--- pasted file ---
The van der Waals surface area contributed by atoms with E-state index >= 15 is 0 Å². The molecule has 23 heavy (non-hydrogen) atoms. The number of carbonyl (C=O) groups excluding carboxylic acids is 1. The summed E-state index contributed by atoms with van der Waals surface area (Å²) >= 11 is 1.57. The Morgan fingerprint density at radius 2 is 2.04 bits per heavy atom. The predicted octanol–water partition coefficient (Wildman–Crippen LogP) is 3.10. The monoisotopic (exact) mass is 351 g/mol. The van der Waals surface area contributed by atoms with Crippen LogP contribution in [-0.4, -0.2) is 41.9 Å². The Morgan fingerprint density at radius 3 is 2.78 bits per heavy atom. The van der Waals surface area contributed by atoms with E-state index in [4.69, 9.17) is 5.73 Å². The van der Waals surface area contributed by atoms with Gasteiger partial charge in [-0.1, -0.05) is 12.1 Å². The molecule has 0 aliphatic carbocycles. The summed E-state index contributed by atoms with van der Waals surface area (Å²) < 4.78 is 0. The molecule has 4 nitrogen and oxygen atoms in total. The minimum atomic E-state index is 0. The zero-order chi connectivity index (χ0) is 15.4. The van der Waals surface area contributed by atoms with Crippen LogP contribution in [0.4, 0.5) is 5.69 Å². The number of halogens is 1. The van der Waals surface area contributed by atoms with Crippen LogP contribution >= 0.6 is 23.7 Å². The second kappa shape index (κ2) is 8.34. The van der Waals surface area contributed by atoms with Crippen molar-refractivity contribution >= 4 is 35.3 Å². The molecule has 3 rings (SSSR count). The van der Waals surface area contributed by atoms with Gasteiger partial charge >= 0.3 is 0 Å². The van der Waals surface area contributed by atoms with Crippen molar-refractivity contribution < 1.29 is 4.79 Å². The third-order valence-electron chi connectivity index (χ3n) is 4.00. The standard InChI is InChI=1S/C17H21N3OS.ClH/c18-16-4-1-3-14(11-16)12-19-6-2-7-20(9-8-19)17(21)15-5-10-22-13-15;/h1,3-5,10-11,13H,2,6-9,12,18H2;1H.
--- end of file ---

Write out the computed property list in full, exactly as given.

The van der Waals surface area contributed by atoms with E-state index >= 15 is 0 Å². The molecule has 23 heavy (non-hydrogen) atoms. The number of carbonyl (C=O) groups excluding carboxylic acids is 1. The summed E-state index contributed by atoms with van der Waals surface area (Å²) >= 11 is 1.57. The Morgan fingerprint density at radius 2 is 2.04 bits per heavy atom. The predicted octanol–water partition coefficient (Wildman–Crippen LogP) is 3.10. The monoisotopic (exact) mass is 351 g/mol. The van der Waals surface area contributed by atoms with Crippen LogP contribution in [-0.4, -0.2) is 41.9 Å². The Morgan fingerprint density at radius 3 is 2.78 bits per heavy atom. The van der Waals surface area contributed by atoms with E-state index in [4.69, 9.17) is 5.73 Å². The van der Waals surface area contributed by atoms with Gasteiger partial charge in [-0.1, -0.05) is 12.1 Å². The molecule has 0 aliphatic carbocycles. The summed E-state index contributed by atoms with van der Waals surface area (Å²) < 4.78 is 0. The molecule has 4 nitrogen and oxygen atoms in total. The minimum atomic E-state index is 0. The zero-order chi connectivity index (χ0) is 15.4. The van der Waals surface area contributed by atoms with Crippen LogP contribution in [0.4, 0.5) is 5.69 Å². The number of halogens is 1. The van der Waals surface area contributed by atoms with Crippen LogP contribution >= 0.6 is 23.7 Å². The second kappa shape index (κ2) is 8.34. The van der Waals surface area contributed by atoms with Crippen molar-refractivity contribution >= 4 is 35.3 Å². The molecule has 3 rings (SSSR count). The van der Waals surface area contributed by atoms with Gasteiger partial charge >= 0.3 is 0 Å². The van der Waals surface area contributed by atoms with Crippen molar-refractivity contribution < 1.29 is 4.79 Å². The third-order valence-electron chi connectivity index (χ3n) is 4.00. The standard InChI is InChI=1S/C17H21N3OS.ClH/c18-16-4-1-3-14(11-16)12-19-6-2-7-20(9-8-19)17(21)15-5-10-22-13-15;/h1,3-5,10-11,13H,2,6-9,12,18H2;1H.